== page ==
Artist Discovery: Consequence of Sound & Chairlift

We’ve asked a handpicked selection of the country’s best music bloggers to profile their top pick for Lollapalooza 2012. Once a week, between now and August 3rd, we’ll be posting these features in our Artist Discovery Series. From big name headliners to buzzworthy newcomers making a stir in the music world, we want to highlight the range of talent taking over Grant Park this summer. Today’s feature comes from Consequence of Sound’s Justin Gerber. Chicago is known for its long winters, so long that the cold buries itself into the minds of the city’s inhabitants. Think of NFL Films specials on Green Bay’s “Frozen Tundra,” Lambeau Field (jock-speak). Think of living north of the Wall in Westeros (nerd-speak). The low temperatures make it difficult to recall any time when sweat fell from your forehead and into your eyes, stinging in the 90-degree heat. In February, the month of August seems so far away. The idea of an outdoor music festival seems not only impossible, but downright absurd.
Then the first weekend of August arrives and all is well. It’s hot as hell, Lollapalooza is upon us once more, and what does the word “cold” mean, anyway? If there is a band to further detach us from the concepts of cold fronts, blizzards, and snow flurries, it may be a specific representative from the 21st century’s crop of synth-poppers: Chairlift. Chairlift comes courtesy of the duo Caroline Polachek and Patrick Wimberly, the former bringing the songs and the vocals with the latter bringing up the rhythm section. With an endless stream of M83-wannabes and Pet Shop Boys dreamers-and-doers, it becomes more and more difficult to stand out without appearing as a sore thumb. Chairlift bucks the trend with its pure vocals and beats that don’t pulverize, but just guide. It’s the perfect atmosphere not only for a music festival, but to keep up those spirits that may be ready to take a break before the Chili Peppers or Avicii hit the stage later in the evening. Like I said, it gets hot out there, people. Polachek formed the band alongside Aaron Pfenning in 2006, residing in the snowy mounts of Colorado before relocating to Brooklyn in the summer of that same year. They cut their teeth on their first full-length in 2008 (now with Wimberly) with the release of Does You Inspire You, which went on to receive acclaim from a variety of major publications (NME and Spin, to name but two). A single from the album, “Evident Utensil”, produced a video that would garner equal acclaim. The use of video manipulation has to be seen to be believed, or better yet, fully understood:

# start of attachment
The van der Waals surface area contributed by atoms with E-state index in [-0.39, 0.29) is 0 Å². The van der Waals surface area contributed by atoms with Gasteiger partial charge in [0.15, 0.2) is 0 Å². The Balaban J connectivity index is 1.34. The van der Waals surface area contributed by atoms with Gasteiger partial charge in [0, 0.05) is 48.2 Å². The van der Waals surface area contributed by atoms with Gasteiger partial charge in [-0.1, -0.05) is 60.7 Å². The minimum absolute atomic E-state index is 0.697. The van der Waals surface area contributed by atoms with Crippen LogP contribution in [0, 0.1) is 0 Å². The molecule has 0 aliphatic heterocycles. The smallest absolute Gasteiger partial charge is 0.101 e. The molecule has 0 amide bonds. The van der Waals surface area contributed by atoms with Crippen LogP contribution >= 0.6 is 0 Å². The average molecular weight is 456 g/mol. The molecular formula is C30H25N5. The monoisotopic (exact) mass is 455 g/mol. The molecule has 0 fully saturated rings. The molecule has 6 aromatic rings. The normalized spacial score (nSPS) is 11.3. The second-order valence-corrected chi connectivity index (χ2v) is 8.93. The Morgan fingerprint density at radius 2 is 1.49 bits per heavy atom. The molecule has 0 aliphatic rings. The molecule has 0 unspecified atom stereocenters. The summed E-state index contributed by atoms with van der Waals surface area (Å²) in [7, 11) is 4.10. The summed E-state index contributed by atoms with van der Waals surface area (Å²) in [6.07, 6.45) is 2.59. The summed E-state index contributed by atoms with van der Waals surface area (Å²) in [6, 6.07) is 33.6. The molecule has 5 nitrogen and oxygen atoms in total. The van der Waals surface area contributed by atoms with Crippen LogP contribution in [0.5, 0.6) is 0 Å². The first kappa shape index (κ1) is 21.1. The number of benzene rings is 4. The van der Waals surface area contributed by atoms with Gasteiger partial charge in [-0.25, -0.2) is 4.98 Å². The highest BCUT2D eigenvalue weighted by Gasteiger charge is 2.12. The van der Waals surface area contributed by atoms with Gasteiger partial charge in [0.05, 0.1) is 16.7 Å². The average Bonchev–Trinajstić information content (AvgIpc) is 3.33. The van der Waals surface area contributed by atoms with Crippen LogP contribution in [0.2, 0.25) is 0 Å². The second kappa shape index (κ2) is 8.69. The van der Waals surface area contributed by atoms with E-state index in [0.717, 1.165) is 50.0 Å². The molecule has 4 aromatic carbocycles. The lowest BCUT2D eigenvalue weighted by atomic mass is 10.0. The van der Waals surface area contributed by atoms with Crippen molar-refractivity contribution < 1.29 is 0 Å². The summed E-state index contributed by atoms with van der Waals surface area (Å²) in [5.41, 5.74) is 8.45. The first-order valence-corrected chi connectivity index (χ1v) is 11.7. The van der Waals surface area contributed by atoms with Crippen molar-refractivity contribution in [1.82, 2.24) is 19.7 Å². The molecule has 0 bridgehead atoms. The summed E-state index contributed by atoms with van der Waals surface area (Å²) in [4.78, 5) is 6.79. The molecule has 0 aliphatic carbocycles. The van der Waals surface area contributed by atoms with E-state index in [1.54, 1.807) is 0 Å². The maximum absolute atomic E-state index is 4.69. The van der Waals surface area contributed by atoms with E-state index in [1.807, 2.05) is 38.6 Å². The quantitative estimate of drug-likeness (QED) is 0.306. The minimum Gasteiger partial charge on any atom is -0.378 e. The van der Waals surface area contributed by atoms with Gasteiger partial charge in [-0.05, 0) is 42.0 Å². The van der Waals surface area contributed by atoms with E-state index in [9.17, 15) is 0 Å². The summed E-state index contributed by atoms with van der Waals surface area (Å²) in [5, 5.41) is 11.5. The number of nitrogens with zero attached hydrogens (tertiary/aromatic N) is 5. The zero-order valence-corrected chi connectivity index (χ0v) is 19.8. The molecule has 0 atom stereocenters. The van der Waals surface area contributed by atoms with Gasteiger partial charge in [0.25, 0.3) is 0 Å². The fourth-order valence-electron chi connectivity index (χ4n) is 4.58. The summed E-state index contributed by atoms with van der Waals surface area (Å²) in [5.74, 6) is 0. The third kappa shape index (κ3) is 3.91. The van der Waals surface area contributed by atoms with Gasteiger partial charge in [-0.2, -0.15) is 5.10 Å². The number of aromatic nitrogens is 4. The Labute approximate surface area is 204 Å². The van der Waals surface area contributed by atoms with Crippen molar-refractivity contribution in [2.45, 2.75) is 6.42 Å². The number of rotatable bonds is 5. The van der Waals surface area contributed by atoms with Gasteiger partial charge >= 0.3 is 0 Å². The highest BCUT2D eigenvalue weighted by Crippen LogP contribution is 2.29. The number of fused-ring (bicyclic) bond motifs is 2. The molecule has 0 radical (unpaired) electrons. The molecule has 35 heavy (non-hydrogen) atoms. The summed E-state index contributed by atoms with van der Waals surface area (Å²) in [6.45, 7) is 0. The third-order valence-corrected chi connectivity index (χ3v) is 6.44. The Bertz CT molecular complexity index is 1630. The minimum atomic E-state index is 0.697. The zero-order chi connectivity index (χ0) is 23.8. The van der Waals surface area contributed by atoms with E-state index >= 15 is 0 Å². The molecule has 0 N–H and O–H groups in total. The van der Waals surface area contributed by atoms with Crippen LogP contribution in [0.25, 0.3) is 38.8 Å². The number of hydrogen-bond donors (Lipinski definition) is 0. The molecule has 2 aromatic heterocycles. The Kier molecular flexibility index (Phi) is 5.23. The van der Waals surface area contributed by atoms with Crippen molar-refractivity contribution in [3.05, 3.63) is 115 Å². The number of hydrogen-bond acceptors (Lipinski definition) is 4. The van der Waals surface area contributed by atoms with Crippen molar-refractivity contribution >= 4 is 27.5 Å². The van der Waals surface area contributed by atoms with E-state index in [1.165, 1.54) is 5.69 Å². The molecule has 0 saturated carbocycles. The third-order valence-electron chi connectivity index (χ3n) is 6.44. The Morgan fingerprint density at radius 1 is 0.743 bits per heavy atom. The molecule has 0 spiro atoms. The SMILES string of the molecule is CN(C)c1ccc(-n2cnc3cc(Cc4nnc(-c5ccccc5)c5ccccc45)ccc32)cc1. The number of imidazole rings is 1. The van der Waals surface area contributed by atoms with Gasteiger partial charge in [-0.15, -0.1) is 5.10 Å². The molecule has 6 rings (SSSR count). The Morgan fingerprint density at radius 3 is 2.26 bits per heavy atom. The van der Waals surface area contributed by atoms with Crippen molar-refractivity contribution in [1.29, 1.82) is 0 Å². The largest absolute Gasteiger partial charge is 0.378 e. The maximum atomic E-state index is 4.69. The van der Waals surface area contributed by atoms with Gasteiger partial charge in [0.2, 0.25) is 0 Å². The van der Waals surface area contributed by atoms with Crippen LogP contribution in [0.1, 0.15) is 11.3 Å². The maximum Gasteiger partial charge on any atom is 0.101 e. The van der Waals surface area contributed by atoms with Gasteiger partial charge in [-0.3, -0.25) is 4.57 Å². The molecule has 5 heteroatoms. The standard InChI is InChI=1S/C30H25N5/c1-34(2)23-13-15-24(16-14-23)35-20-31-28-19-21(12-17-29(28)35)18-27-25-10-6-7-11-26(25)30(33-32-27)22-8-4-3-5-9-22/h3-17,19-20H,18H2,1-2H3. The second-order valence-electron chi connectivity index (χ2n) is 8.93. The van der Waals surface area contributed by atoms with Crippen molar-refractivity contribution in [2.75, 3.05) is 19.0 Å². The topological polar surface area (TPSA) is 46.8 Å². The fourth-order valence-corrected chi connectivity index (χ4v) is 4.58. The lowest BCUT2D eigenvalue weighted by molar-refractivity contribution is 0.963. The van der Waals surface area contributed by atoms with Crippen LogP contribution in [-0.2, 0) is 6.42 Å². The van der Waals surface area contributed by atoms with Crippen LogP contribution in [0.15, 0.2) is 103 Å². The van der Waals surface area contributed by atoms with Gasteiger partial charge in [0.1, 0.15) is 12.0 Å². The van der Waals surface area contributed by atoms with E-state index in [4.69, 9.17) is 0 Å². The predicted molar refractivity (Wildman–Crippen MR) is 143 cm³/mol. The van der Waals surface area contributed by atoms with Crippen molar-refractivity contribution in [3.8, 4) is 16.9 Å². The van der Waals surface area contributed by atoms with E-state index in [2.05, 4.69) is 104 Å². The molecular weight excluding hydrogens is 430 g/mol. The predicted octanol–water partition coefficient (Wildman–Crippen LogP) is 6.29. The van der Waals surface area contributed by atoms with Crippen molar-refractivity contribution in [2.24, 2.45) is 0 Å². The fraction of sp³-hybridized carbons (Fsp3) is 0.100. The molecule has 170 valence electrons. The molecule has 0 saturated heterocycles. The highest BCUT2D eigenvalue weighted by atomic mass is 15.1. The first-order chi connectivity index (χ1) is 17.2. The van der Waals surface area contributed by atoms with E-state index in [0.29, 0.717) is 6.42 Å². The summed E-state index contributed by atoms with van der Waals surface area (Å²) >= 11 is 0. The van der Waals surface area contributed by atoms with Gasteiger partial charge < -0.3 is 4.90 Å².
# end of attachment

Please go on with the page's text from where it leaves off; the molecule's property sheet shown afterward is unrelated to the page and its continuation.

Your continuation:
Cut to 2012 and a new release filled with music so sweet it sticks and won’t let go. With Something, Chairlift allows the music to squiggle and bounce alongside Polachek’s strong vocals. The group’s singer/songwriter alternates between soothing guide to seductive sing-speak in the span of a song (“Sidewalk Safari”), while her band mate aids the beats during the unapologetic ’80s-homage that is “I Belong in Your Arms”. Too often, synth-pop’s lyrics and vocalists take a backseat to the music before it (not that there’s anything wrong with that), but this is where Chairlift flips the genre on its head. “Cool as a Fire” features Polachek’s vocals at their finest, with her range on complete display. Her delivery of “I’m alive/I’m alive/I know” glides atop the subdued synths, cementing the purpose of the song’s deserved title. In our review of the album, Paul de Revere offered up this note on, “Amanaemonesia”, calling it “the leanest, meanest song here, with a juggernaut hook and bass bending and popping over analog synth. It evokes a fitness-video backing track and the song’s video, featuring an interpretive dance performed by Polachek, plays oddly similar.”
If the Gods are smiling on us come August, we will have clear skies and a crowd of thousands gratefully baking in the sun. We won’t have any rain, and the acts you came to see at the end of each night make the whole day and price of ticket worthwhile. Remember what you’re paying for at Lollapalooza, though. The Jack Whites, the Black Sabbaths and Keys of the world make it go ‘round, but those early acts you catch earlier in the day keep the car running. Let Chairlift act the ignition. Photography by Heather Kaplan

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